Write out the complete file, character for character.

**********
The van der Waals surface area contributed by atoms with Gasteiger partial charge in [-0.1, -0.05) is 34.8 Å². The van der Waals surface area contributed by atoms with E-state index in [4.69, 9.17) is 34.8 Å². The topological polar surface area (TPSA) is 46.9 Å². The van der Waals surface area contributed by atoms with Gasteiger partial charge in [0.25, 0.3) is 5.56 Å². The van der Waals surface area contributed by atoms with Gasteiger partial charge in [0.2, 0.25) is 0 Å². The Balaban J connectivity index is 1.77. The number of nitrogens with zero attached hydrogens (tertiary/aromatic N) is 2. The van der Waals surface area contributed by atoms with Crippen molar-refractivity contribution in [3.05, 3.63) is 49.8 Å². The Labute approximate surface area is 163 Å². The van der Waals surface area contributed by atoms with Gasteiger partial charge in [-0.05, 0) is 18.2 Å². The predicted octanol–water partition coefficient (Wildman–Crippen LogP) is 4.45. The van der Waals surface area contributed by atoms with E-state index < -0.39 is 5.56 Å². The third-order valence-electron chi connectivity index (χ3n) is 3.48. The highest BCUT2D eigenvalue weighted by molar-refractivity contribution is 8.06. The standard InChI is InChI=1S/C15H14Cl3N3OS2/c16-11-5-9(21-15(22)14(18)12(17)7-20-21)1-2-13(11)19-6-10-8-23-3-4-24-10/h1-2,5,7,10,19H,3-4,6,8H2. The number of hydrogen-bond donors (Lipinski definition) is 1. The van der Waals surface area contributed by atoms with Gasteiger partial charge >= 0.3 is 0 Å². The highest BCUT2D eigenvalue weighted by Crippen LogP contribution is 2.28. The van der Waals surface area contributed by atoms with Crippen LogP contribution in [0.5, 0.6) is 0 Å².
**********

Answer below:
The van der Waals surface area contributed by atoms with Gasteiger partial charge in [-0.1, -0.05) is 34.8 Å². The van der Waals surface area contributed by atoms with E-state index in [4.69, 9.17) is 34.8 Å². The topological polar surface area (TPSA) is 46.9 Å². The van der Waals surface area contributed by atoms with Gasteiger partial charge in [0.25, 0.3) is 5.56 Å². The van der Waals surface area contributed by atoms with Gasteiger partial charge in [0.2, 0.25) is 0 Å². The Balaban J connectivity index is 1.77. The number of nitrogens with zero attached hydrogens (tertiary/aromatic N) is 2. The van der Waals surface area contributed by atoms with Crippen molar-refractivity contribution in [3.05, 3.63) is 49.8 Å². The Labute approximate surface area is 163 Å². The van der Waals surface area contributed by atoms with Gasteiger partial charge in [-0.05, 0) is 18.2 Å². The predicted octanol–water partition coefficient (Wildman–Crippen LogP) is 4.45. The van der Waals surface area contributed by atoms with E-state index < -0.39 is 5.56 Å². The third-order valence-electron chi connectivity index (χ3n) is 3.48. The highest BCUT2D eigenvalue weighted by molar-refractivity contribution is 8.06. The standard InChI is InChI=1S/C15H14Cl3N3OS2/c16-11-5-9(21-15(22)14(18)12(17)7-20-21)1-2-13(11)19-6-10-8-23-3-4-24-10/h1-2,5,7,10,19H,3-4,6,8H2. The number of hydrogen-bond donors (Lipinski definition) is 1. The van der Waals surface area contributed by atoms with Gasteiger partial charge >= 0.3 is 0 Å². The highest BCUT2D eigenvalue weighted by Crippen LogP contribution is 2.28. The van der Waals surface area contributed by atoms with Crippen LogP contribution in [0.5, 0.6) is 0 Å².